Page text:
Third-party delivery services like DoorDash, Uber Eats and Postmate promise to bring anything from homestyle mashed potatoes to a Big Mac right to a customer’s door.
The industry is expected to continue to grow, according to a report by ARK Investments, and St. Joseph is no exception to the trend. Waitr launched on June 6 in St. Joseph, making it the newest delivery option in the city, joining DoorDash, Postmates, Uber Eats, Grubhub and the local delivery service Hometown Hookup.
While DoorDash lists the most participating area restaurants at 56 establishments, Waitr mostly partners with local, independent restaurants like Cafe Pony Espresso and Brioche French Bakery & Café.
Stephanie McGarry, owner of Crumbly Burger, made the decision to partner with Waitr despite initial hesitation.
“I knew that it was the way of the future,” McGarry said. “But I was very skeptical for fear that it would ruin the business coming in. Because people are all about convenience.”
McGarry said it’s too early to say how her customers are taking to the new delivery option, but working with the company has been going well so far. McGarry has turned down partnership offers from other delivery companies in the past, but Waitr’s online ordering system that lets customers pay ahead of pick-up and other perks changed her mind.
“(Waitr) gave us an iPad, so we have complete control over the order. And they pay their stuff online,” McGarry said. “And they’re only taking 15 percent from the business owners, as opposed to some others that were taking 40 to 35 to 25 percent.”
While Crumbly Burger is a contracted Waitr partner, DoorDash also delivers the diner’s food — even though McGarry didn’t know about it at first.
“We have never talked to them in person or been contacted by them,” McGarry said. “They just call in orders for people and then somebody comes and picks it up. And they have to wait because they have to pay for it here. With the Waitr app, they can just walk in the door. And when we see him, we can hand it to him.”
Another issue is Crumbly Burger’s menu on DoorDash. It’s neither complete nor is pricing accurate, according to McGarry.
“It seems like they’ve inflated our prices online,” she said.
Instead of $3.49 for a Crumbly Burger on Waitr and in store, DoorDash charges $6.29 for the same item. That’s almost as much as upgrading the store’s namesake burger to a meal at $6.49.
“What if people think that’s our regular pricing, which it is not? It’s just crazy,” McGarry said.
Oriental Restaurant manager Kevin Zhu had a similar experience with DoorDash. While he wasn’t informed about DoorDash adding Oriental Restaurant to its lineup, Zhu was glad for the additional business after a year-long remodel of its dining room forced Oriental to rely on take-out and delivery orders.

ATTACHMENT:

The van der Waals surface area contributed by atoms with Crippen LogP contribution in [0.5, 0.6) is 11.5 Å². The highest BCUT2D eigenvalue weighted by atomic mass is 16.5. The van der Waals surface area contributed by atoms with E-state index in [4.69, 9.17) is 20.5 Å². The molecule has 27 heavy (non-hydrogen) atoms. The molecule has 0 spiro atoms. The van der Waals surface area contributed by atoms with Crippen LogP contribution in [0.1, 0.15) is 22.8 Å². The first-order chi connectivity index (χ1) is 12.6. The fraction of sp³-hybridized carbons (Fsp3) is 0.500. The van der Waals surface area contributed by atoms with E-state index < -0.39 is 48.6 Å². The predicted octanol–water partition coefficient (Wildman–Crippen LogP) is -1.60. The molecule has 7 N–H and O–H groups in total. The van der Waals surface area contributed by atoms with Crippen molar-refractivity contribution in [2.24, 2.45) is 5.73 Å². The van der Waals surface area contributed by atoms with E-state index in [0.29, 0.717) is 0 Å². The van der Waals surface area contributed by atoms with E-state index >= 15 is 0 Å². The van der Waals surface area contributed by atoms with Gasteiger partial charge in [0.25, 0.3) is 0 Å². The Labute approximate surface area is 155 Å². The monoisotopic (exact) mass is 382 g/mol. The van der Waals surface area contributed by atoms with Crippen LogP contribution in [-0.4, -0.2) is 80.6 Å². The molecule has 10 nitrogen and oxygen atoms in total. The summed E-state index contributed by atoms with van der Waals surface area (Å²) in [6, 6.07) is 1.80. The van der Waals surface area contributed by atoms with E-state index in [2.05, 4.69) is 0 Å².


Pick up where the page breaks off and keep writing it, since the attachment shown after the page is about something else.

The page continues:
“They just started to call in their orders and people would pick them up,” Zhu said. “I think DoorDash is a really good system. And they’ve definitely helped us a lot.”
However, Oriental has experienced a similar pricing issue as Crumbly Burger.
“We have tried to update our menu with DoorDash, I’m not sure if it’s in the process of they haven’t been able to get to it yet,” Zhu said. “We’ve definitely been trying to get them to change the prices because I know it’s a little bit outdated on DoorDash.”
A request for comment was not returned by DoorDash.
Tyson “Frank” Wilson started making local food and grocery runs in the St. Joseph area in 2017. He has since grown Hometown Hookup to a 24/7 delivery company and has hired part-time drivers.
“I’ve always seen a lot of (Facebook) posts that say ‘Can somebody bring me this? I can’t get there’,” Wilson said. “And it’s like, ‘Yeah, I can get that for a fee.”
Hometown Hookup doesn’t partner with specific establishments. Instead, Wilson and his drivers go out and get whatever their clients need, including food, groceries and gas-station snacks.
“Basically, we go get anything. If you needed a TV remote control, we would go get that for you,” Wilson said.
Wilson and his drivers pay for orders under $20 upfront and charge customers once they complete the delivery. Otherwise, clients have to make a pick-up order and pay the establishment directly.
Wilson currently is working on developing an app to accept online payments and list menus. He said what Hometown Hookup may lack in technology, the company makes up for with community engagement. Drivers hand out free toys to customers’ children, and Wilson wants to make a push to cater to the elderly.
“A lot of the businesses around town have customers that are elderly and maybe used to frequent them that can’t now,” Wilson said. “I plan on going around all those nursing home and assisted-living facilities and hand them hard copies of a cheat sheet, which is just basically how to order and everything about it. They should be able to order without having to text.”